In long, sheer brown-green pants, a white tank top draped with layers of gold necklaces, and worn-in sneakers, Matilda Marigolds excitedly enters the lounge area just minutes after opening up the stage Saturday, Sept. 17, at Bourbon & Beyond in Louisville, Kentucky.
Her cheeks are flushed in the nearly 90-degree heat, but her eyes and attitude are beaming with positivity. She just wrapped up her first festival performance ever—a festival in which Jack White and Kings Of Leon played on the same stage the night before.
“I’m like not even in my body right now,” Marigolds says. “It’s been a long time coming.”
Marigolds has been drumming since she was 5 years old. It wasn’t long after that she picked up a guitar, teaching herself chords and rhythm. Now at 19 years old and as a sophomore at Berklee College of Music in Boston, Marigolds is diving headfirst into an independent music career—her debut EP Union was released just last year.
Her dad, and best friend, Josh Margolis is a New York-based drummer, producer and engineer, and her earliest memories are of helping him set up before shows and falling asleep backstage. Music is ingrained in her, but it was never forced upon her.
“I would be sitting there and I would feel the kick drum in my chest, and it was and still is comforting for me,” Marigolds says.
In many ways, her dad is the reason she got so involved with music. It was always around or even in her DNA. She recalls hearing The Beatles almost daily and having the urge to create sound in her own way.
Marigolds, who’s known as NYC’s No. 1 Cowgirl, has a sound that reflects today’s music. It blends her love for classic rock and a bit of modern bedroom pop, and it even hints at country-inspired chords. In short, her music is a melting pot of genres—and she’s even learned to produce and mix the music herself.
In the midst of the pandemic, Marigolds’ dad took the time to teach her to make her music truly her own. Despite that, her EP Union was a culmination of working with friends and family. Marigolds says it’s rewarding to do everything on her own, but it’s a humbling experience to create something so vulnerable with the people she loves.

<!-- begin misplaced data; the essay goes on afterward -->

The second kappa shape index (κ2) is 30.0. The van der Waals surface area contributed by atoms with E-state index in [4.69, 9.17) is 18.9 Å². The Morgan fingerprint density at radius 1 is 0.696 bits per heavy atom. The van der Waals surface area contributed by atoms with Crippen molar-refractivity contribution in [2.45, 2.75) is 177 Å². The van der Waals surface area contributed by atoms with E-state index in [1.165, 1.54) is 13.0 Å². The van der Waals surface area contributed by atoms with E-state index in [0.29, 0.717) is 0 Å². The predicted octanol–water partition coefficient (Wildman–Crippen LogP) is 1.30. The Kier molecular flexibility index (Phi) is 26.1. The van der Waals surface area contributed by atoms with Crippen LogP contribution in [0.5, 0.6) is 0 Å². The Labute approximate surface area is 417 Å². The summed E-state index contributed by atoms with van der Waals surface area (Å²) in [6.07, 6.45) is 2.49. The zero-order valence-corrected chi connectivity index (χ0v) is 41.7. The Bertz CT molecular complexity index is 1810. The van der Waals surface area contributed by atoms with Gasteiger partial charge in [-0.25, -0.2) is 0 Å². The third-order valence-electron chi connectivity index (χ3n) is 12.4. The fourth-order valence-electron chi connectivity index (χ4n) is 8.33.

She doesn’t write about anyone but herself, though, making her songs an excruciatingly personal endeavor. Before releasing Union, she had a rational fear of being misunderstood but has come to realize that however someone might perceive her truth is beautiful in its own way.
“The most beautiful thing about music is the way that consumers view it and what they personally take away from it,” Marigolds says. “I felt a sense of release once the music was out, after holding it so close to my chest. Because I no longer had this responsibility. It’s gone. It’s no longer mine.”
With her first festival performance under her belt, Marigolds says she’s working on new music, while also being a full-time student. For her, the studio is a sacred place, and the process of working on an album this time feels different. She knows more on the production side, and has a better understanding of how she wants her music to sound. It’s been quite empowering, she says.
Giving in to the vulnerability of being a musician in the limelight of social media, Marigolds hopes her music can help others the way it’s helped her. She’d also like to break the barriers of the power complex in the music industry—hoping to display that musicians are humans too.
“For me, that would just be more self aware,” Marigolds says. “I’m not perfect.”
Start with Marigolds’ song Leroy, and you might hear poppy rhythms backed by instrumental layers.
Pay attention to how she uses her voice to add her own touch of alternative twang. She doesn’t seem to stay in the same octave for too long.
Keep up with Matilda Marigolds and her music here.
Kendall Polidori is The Rockhound, Luckbox’s resident rock critic. Follow her reviews on Instagram and Twitter @rockhoundlb.